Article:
Ear infections are common in dogs – especially dogs with floppy ears such as Blood Hounds, Poodles and Dachshunds. Dogs can be more prone to ear infections than humans because of the way their ear canals are shaped.
Types of Dog Ear Infections
There are three types of ear infections in dogs and each type affects a different part of the dog’s ear.
Otitis externa is the most common type of ear infection in dogs. With this type of ear infection, there is inflammation affecting the cells lining the external portion of the ear canal.
Otitis Media and Otitis Interna
Otitis media refers to an infection in the middle of the ear and otitis interna refers to an infection in the inner ear canal. Typically, otitis media and interna infections result from the spread of an external ear infection that may not have been treated in time. These two types of ear infections can be very dangerous and serious. If not treated quickly and properly, your dog may suffer from deafness or even facial paralysis.
Symptoms of Ear Infections in Dogs
Ear infections will usually cause a significant amount of pain and discomfort for a dog. There are a few signs and symptoms you can look for if you suspect your dog is battling an ear infection.
- Buildup of wax and/or discharge in the ear canal
- Head shaking or tilting
- Scratching at infected ear
- Rubbing ear on the floor or furniture
- Odor coming from the infected ear
- Redness and swelling of the ear canal
- Crusting or scabs in the ear
- Swelling of the ear
If you notice your dog showing any of these signs, it is best to contact your veterinarian as soon as possible so your dog can be seen. The earlier your dog can begin treatment, the better. By having your dog seen and treated early, it can help to prevent more severe symptoms from developing.
Causes of Dog Ear Infections
A dog’s ear canal is more vertical compared to humans and is more likely to retain fluids. Infections can be caused by yeast, bacteria, or a combination of both. Puppies can have ear infections caused by ear mites.
There are some other factors that can contribute to ear infections in dogs:
- Moisture in the ear (this is a perfect environment for bacteria and yeast to grow)
- Autoimmune disorders
- Endocrine disorders
- Wax buildup
- Excessive cleaning
- Foreign bodies
- Ear canal injury
Any dog can develop an ear infection at any time. However, dogs with allergies and certain medical conditions are at a higher risk for developing an ear infection.
Preventing Ear Infections in Dogs
Basic prevention of an ear infection in your dog would be to regularly check your dog’s ears for debris and wax buildup. Always help keep your dog’s ears dry and well ventilated, especially after they have a bath or go for a swim.
Cleaning Your Dog’s Ears
If your dog is prone to ear infections, your veterinarian can prescribe an ear cleaning solution that has a special drying agent in it, but you should never apply it with Q-tips. Sticking a Q-tip inside your dog’s ear is dangerous and can cause serious damage. If your dog makes a sudden or quick movement, the Q-tip may go too far inside of their ear.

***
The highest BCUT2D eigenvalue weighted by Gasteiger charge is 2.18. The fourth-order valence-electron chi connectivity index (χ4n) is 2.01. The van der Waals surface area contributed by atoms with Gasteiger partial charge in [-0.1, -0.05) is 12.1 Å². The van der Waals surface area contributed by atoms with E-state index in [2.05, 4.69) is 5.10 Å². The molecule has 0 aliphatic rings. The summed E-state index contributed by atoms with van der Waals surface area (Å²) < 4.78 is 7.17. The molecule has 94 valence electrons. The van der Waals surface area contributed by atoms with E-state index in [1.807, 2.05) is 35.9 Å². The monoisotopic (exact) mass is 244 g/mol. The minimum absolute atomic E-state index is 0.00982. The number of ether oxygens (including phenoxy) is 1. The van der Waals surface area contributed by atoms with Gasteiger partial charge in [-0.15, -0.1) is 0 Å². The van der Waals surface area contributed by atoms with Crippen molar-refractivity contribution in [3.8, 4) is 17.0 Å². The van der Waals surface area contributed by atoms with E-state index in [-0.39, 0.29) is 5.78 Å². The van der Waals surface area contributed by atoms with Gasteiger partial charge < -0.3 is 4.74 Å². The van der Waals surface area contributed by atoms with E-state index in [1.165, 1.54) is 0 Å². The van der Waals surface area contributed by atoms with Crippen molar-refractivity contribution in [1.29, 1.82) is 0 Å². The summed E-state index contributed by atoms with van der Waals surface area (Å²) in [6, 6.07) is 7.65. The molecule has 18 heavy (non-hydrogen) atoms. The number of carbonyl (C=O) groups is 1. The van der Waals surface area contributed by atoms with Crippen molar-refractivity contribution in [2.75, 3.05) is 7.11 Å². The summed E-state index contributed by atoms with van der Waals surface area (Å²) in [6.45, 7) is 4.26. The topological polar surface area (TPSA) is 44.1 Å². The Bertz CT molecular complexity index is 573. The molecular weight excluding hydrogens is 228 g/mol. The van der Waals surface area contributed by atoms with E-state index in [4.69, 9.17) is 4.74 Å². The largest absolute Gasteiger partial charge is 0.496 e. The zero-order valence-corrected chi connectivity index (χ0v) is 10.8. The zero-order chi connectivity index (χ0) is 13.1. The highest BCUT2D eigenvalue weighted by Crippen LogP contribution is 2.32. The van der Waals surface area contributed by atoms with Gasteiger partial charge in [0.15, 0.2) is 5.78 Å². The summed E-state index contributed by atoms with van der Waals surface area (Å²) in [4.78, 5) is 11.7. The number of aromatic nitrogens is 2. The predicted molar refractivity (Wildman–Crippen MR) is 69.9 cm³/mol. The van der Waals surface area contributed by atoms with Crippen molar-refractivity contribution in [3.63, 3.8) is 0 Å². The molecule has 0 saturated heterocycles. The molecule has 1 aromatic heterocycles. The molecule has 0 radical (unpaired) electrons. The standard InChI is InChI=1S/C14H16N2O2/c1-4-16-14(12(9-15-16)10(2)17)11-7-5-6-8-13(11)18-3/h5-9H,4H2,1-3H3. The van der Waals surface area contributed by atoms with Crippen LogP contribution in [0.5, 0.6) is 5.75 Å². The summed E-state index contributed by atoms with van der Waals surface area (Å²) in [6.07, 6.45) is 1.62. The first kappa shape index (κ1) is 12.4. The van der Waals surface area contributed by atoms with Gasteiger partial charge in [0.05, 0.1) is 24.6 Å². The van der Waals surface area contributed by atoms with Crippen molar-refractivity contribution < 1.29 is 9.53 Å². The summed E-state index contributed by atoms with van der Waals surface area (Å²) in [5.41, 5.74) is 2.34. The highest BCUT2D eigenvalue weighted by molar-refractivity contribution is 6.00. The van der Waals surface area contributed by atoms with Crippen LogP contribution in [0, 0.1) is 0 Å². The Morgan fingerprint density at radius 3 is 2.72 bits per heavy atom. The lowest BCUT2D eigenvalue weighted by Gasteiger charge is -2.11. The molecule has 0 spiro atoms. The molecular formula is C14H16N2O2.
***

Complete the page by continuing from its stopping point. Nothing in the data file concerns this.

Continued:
Grooming Around Your Dog’s Ears
Annual check-ups with your dog’s veterinarian as well as regular grooming can also be helpful preventative measures. Having a professional groomer trim your dog’s excess ear hair is a good way to help keep your dog’s ears clean and free of any bacteria or infection.
Dog Ear Infection Treatment Options
No two ear infections are the same, so treatments for ear infections in dogs can vary. Bacterial ear infections require antibiotics, fungal ear infections require fungicides, and parasite related ear infections require insecticides to be treated properly.
Talk with Your Veterinarian
If you suspect your dog has an ear infection, you should take them to the vet right away. You should never attempt to treat your dog’s ear infection at home without talking to your veterinarian first. Your veterinarian will typically begin by cleaning your dog’s ears to remove earwax and other buildup that may interfere with topical medications.
If your veterinarian prescribes your dog medicated eardrops or any other type of medication, make sure you finish the entire course of treatment. If you stop the medication once you notice your dog is feeling better, the infection may return because it hasn’t fully healed.
How to Properly Clean Your Dog’s Ears
You should never attempt to clean your dog’s ears with rubbing alcohol or hydrogen peroxide because these liquids can kill the healthy ear cells. The best tools to use to clean a dog’s ears are cotton balls or ear wipes to help clean the crevices and the earflap. Never use Q-tips or cotton swabs in your dog’s ear because you can cause serious damage or even rupture your dog’s eardrum.
Apply the liquid cleanser to your dog’s ear as directed. Once you have applied the liquid, close the earflap, and massage the base of the ears. This will help the liquid spread evenly throughout the ear. After massaging the ear for a few seconds, gently wipe the excess liquid with a cloth or cotton balls. The last thing you’ll want to do is apply the prescribed medication.
Birch Lake Animal Hospital Can Help
If your dog has chronic ear infections, your veterinarian can help you come up with a regular cleaning routine. Call (651) 426-2246 or use the online form to book an appointment at Birch Lake Animal Hospital!
About Birch Lake Animal Hospital
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